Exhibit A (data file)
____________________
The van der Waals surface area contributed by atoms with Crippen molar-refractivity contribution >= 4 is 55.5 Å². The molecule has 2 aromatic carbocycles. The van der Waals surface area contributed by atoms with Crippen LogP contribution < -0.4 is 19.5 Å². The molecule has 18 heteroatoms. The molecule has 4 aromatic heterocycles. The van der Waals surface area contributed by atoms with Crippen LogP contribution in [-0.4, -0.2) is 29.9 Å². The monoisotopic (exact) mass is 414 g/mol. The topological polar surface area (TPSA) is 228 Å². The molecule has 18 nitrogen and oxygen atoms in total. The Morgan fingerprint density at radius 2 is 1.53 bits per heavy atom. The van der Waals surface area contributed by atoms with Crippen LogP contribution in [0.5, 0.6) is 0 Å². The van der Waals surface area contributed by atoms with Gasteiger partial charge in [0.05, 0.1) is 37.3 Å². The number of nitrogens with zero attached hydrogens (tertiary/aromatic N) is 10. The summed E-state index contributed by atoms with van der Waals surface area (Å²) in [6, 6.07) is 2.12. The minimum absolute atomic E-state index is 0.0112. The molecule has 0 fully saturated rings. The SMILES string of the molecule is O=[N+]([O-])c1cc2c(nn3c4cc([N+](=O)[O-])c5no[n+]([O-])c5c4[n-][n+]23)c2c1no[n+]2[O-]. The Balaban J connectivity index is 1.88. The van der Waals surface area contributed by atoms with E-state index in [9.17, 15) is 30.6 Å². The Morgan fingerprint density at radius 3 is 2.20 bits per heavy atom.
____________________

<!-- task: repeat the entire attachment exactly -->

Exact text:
The van der Waals surface area contributed by atoms with Crippen molar-refractivity contribution >= 4 is 55.5 Å². The molecule has 2 aromatic carbocycles. The van der Waals surface area contributed by atoms with Crippen LogP contribution < -0.4 is 19.5 Å². The molecule has 18 heteroatoms. The molecule has 4 aromatic heterocycles. The van der Waals surface area contributed by atoms with Crippen LogP contribution in [-0.4, -0.2) is 29.9 Å². The monoisotopic (exact) mass is 414 g/mol. The topological polar surface area (TPSA) is 228 Å². The molecule has 18 nitrogen and oxygen atoms in total. The Morgan fingerprint density at radius 2 is 1.53 bits per heavy atom. The van der Waals surface area contributed by atoms with Crippen LogP contribution in [0.5, 0.6) is 0 Å². The van der Waals surface area contributed by atoms with Gasteiger partial charge in [0.05, 0.1) is 37.3 Å². The number of nitrogens with zero attached hydrogens (tertiary/aromatic N) is 10. The summed E-state index contributed by atoms with van der Waals surface area (Å²) in [6, 6.07) is 2.12. The minimum absolute atomic E-state index is 0.0112. The molecule has 0 fully saturated rings. The SMILES string of the molecule is O=[N+]([O-])c1cc2c(nn3c4cc([N+](=O)[O-])c5no[n+]([O-])c5c4[n-][n+]23)c2c1no[n+]2[O-]. The Balaban J connectivity index is 1.88. The van der Waals surface area contributed by atoms with E-state index in [9.17, 15) is 30.6 Å². The Morgan fingerprint density at radius 3 is 2.20 bits per heavy atom.